Straight Whiskey

#FlashBackFridays are the best kind of Fridays. They allow us to look back fondly on some of our favorite memories from the good ol’ days. We all love to get nostalgic about our childhood, old friends, and popular culture trends that are long gone. We especially like to draw attention to our parents’ horrific questionable fashion choices for us during our most innocent and impressionable years. But hey, it’s these little snippets of time that ultimately help shape the people we are today.

If Pittsburgh could Flash Back a Friday, I’d imagine that whiskey would be included in its first post. After all, Pittsburgh is the birthplace of American Whiskey as we know it. Throughout the 1700’s and 1800’s, Western Pennsylvania was the command post for American Whiskey production. By 1808, Allegheny County was producing half a barrel of whiskey for every man, woman and child living in America. Today, Wigle Whiskey is the only whiskey distillery in the region and was the first distillery established in the City of Pittsburgh following Prohibition.

On Friday, August 28th, Wigle will be sharing the ultimate #FlashBackFriday by releasing its first batch of Straight Whiskeys; Straight Rye and Straight Wheat. Wigle started this project three years ago, right when they first opened their distillery doors. So these are going to be their oldest batches released to date. Our taste buds will be transported back to the 2012 and 2013 harvest, where we can appreciate all those earthy, local PA grains.

wigle flip pm2

So what’s Straight Whiskey, anyhow? Straight Whiskey refers to a style of whiskey, which carries some pretty stringent requirements. In order to be considered a “straight” whiskey…

  • Have spent at least two years stored in new charred oak barrels            Wigle aged their Straight Rye for three years and Straight Wheat for two years
  • Include a mash bill of at least 51% rye (for Straight Rye) and 51% wheat (for Straight Wheat)
  • Be bottled at no less than 80 proof                                                              Wigle’s Straight Rye is 100.5 proof and Straight Wheat is 100.7 proof- PAR-TAY!

So, why Straight Whiskey…

Wigle Whiskey is all about pushing the boundaries, exploring new flavors and techniques. Yet, they also find great pleasure in resurrecting lost flavors and forgotten distilling practices. It’s an intricate balance of innovating the whiskey of tomorrow, while mastering the craft we fell in love with long ago.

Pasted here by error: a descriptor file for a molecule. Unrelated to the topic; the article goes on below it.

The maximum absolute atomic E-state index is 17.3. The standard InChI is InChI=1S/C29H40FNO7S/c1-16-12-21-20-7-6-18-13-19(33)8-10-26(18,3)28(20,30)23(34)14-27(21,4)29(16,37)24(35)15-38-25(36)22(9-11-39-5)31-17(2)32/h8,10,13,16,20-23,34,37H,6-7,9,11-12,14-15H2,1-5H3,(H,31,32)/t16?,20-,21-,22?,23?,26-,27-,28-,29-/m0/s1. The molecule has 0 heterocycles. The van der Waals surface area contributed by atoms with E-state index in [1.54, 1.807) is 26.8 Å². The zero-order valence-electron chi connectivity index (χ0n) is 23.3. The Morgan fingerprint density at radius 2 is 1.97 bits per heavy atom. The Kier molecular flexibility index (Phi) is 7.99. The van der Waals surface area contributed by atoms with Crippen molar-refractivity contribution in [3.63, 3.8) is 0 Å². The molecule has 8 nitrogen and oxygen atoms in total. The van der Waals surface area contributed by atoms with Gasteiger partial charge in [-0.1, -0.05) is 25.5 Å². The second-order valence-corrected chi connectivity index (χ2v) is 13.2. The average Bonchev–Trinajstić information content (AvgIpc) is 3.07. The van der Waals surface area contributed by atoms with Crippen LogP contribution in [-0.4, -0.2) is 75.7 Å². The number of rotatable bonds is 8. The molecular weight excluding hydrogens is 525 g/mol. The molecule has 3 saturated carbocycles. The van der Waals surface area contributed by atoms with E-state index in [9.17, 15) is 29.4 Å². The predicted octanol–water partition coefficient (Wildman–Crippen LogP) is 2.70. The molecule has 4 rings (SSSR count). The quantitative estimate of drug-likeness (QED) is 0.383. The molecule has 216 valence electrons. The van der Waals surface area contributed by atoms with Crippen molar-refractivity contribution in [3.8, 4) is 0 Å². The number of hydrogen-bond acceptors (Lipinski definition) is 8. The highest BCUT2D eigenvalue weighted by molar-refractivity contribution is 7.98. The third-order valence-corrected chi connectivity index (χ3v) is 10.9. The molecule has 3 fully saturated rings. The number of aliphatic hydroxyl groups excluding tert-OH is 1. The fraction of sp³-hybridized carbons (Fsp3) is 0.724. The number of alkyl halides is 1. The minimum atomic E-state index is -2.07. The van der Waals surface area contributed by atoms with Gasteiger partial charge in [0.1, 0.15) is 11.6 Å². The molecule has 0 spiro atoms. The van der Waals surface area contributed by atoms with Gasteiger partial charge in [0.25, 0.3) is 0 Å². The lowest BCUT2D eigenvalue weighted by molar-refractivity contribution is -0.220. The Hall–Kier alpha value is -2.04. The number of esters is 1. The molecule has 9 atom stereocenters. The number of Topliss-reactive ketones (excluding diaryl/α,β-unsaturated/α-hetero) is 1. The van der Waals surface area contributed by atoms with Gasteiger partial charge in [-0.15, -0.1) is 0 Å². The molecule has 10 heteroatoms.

wigle bottle tip pm2

Plus, Wigle customers are always neb-nosing, “Where yinz hiding the old stuff?” For one reason or another, we (yes, me too) are completely intrigued by the concept of time, especially when it comes to waiting around for a single batch of booze. Maybe it’s the amount of patience it takes to properly age Straight Whiskey that catches our eye. Or maybe it’s the thought of whiskey slumbering away as the years come and go. For whatever the reason, we’re drawn to it. We want it, like right now. And finally, we get to have it!

Here’s how it’s done…

The Straight Whiskeys start off the same as Wigle’s traditional small-cask whiskeys. They make a mash using their prized local, organic, heirloom grains. Then they brew up a “beer” and let that ferment for a few days. Next, they distill that beer. And voila, whiskey! Well unaged whiskey, that is.

For the small cask whiskeys that need to be barrel aged, the distillers will transfer the whiskey to new, small oak barrels (10-15 gallon casks). These whiskeys are left to rest and mature from anywhere between 12-20 months.

But Wigle’s Straight Whiskeys are treated a little bit differently. The Straight Whiskeys age and mature in large, 53-gallon oak barrels. And spend a ton more time hanging out ( 2+ years). So what gives? Why the bigger barrels and why longer time frame?

The distillers are looking for the magical powers of Oxidation and Extraction to ignite the sultry and luscious flavors found in Straight Whiskey. Let’s break down the extraction process first.

While the whiskey is resting in the barrels, it naturally moves in and out of the oak barrel, and in turn extracts tremendous color and flavor. The wood offers up hints of clove, cinnamon, vanilla, and coconut. The speed of extraction is mostly influenced by the surface area. The smaller the barrels, the more square inches of wood available for each gallon of whiskey, so the extraction process can happen in less time. To avoid the dreaded over-aging (yes it’s a thing), the distillers use bigger barrels for the longer barrel snoozes.

Well, what about that expensive Scotch that has been aged for like 18 years?  Why not wait longer like they did? First, these commercial distillers are using huuuuuuuge barrels. Secondly, the barrels are finished in used Bourbon and Sherry barrels. A.K.A, most of the wood’s flavor and color was already sucked up. Totally different ball game.